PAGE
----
As if *anyone* didn’t know this already, this is what we’re expecting this weekend:
Yep. That’s right, we are smack dab in the middle of “PARALYZED” according to this weather blurb. Fantastic!
So I guess I know what I will be doing tonight and tomorrow. And it doesn’t involve large animals in any way shape or form. A couch, some DVDs, and hot chocolate is more my speed!
Yesterday was a fun day. I was up at 4:30 and to work just after six AM so I could get back to the barn in time (hopefully) for a dentist appointment for Archiekins. Work itself promised to be pretty stressful… I’ve lost count of the number of workloads that need to go in and the different dates for different changes to everything, and pretty much everything on the list is high priority, which makes it difficult to know where to start.
So the last thing I needed was to find out a horse from our Delaware listings, who had been purchased off the track, had ended up at a New Jersey auction house. Between the winter weather, and high number of horses, many of them didn’t sell at the Wednesday night auction, and the rest were bought by the owner of the auction house for sale or shipment with a meat dealer. Fortunately for the horse, someone noticed the ID/name and remembered him from the listings, and was able to pretty much track the whole story within minutes. He had been purchased (or taken) by a local person and put back up for sale almost immediately. When he didn’t sell, he became a giveaway. At this point, either that person sent him to the auction, or someone picked him up claiming good intentions, it’s rather hard to tell and who knows what the truth is.
Either way, a decent, stout looking bay, 5 years old, was standing in a feedlot with an uncertain future as of yesterday morning. By the time I had to leave work, he was spoken for and a shipper and quarantine facility are lined up, and he will come into our possession on Monday.
After all that had sapped my brain for most of the day (and don’t let me forget to call the auction guy back to make sure all the shipping arrangements are OK… heheh… wait, let me set up an email reminder… OK… Done.)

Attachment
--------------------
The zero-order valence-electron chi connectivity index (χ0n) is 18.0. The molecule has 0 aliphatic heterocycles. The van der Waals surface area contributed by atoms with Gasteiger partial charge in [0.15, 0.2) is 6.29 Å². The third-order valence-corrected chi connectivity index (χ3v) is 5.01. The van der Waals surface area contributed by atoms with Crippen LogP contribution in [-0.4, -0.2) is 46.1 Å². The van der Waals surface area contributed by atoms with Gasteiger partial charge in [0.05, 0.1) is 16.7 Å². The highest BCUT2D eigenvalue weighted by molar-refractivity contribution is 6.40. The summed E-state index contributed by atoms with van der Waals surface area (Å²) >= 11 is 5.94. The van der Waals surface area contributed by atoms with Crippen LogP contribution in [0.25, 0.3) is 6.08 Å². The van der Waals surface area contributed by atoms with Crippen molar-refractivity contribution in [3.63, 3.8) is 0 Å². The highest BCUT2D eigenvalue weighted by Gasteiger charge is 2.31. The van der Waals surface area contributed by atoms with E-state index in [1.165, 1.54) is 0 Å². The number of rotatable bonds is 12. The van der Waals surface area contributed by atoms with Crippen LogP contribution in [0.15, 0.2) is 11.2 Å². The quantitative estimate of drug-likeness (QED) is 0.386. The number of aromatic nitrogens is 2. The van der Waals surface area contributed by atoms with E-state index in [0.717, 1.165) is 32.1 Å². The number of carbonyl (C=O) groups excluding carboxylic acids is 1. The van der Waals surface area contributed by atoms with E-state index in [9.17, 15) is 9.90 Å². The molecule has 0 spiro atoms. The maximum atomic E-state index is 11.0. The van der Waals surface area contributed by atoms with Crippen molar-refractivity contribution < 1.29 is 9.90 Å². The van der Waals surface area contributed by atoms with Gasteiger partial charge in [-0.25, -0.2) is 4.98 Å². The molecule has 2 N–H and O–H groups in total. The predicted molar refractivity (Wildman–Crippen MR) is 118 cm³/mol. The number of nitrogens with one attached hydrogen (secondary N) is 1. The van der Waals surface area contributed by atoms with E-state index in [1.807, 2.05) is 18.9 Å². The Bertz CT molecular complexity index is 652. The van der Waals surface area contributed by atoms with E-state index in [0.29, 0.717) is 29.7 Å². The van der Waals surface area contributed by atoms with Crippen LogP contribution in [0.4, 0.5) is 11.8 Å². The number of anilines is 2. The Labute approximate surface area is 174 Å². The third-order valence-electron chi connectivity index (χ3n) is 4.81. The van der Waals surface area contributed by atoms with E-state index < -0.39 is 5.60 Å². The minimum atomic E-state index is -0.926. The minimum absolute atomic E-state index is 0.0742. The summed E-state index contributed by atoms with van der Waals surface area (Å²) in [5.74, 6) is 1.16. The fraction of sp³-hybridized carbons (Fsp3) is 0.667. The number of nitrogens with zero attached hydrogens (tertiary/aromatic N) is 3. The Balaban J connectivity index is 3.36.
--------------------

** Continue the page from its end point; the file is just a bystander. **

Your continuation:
After all that had sapped my brain for most of the day, it was back home at top speed to meet the dentist and get Archie’s teeth taken care of. For a horse that is somewhat food-belligerent, he actually was quite easy to catch and lead away from a half full grain bin. On the other hand, getting him up the driveway with ANY sense of urgency? Not quite as easy. I managed to get him to trot a few steps (the dentist was already there! eek!) but his “hurry” button is apparently stuck. Not that that’s really a problem, come to think of it.
He was pretty good for his teeth, which weren’t in bad shape but did need to be done. He had developed a lot of sharp edges but no hooks or abnormalities (yay!) He was not a huge fan of the procedure, and a couple times seemed to be trying to knock over the stall wall to get away (by leaning on it). Then a funny moment – he had the speculum on, so he couldn’t close his mouth. And no grain was anywhere in sight. But he seemed to think that he REALLY needed dinner at that exact moment, because as soon as Rebecca left the stall to get a different tool, he dove for the feed bin.
All I could think about was what he would have done if there was actually grain in there. I mean, he couldn’t close his mouth, or effectively swallow. The mental image was really just too much for me 🙂
Afterwards I switched his blanket for one that actually fits him and let him back out. I am very pleased that a couple days of being warm and dry seems to have really helped his skin crud – his coat looks to be in good shape and it looks like he’s gained some weight already as well.
As soon as we dig out from Snowpocalypse Part Deux, we will start getting him ridden and introduce him to the indoor.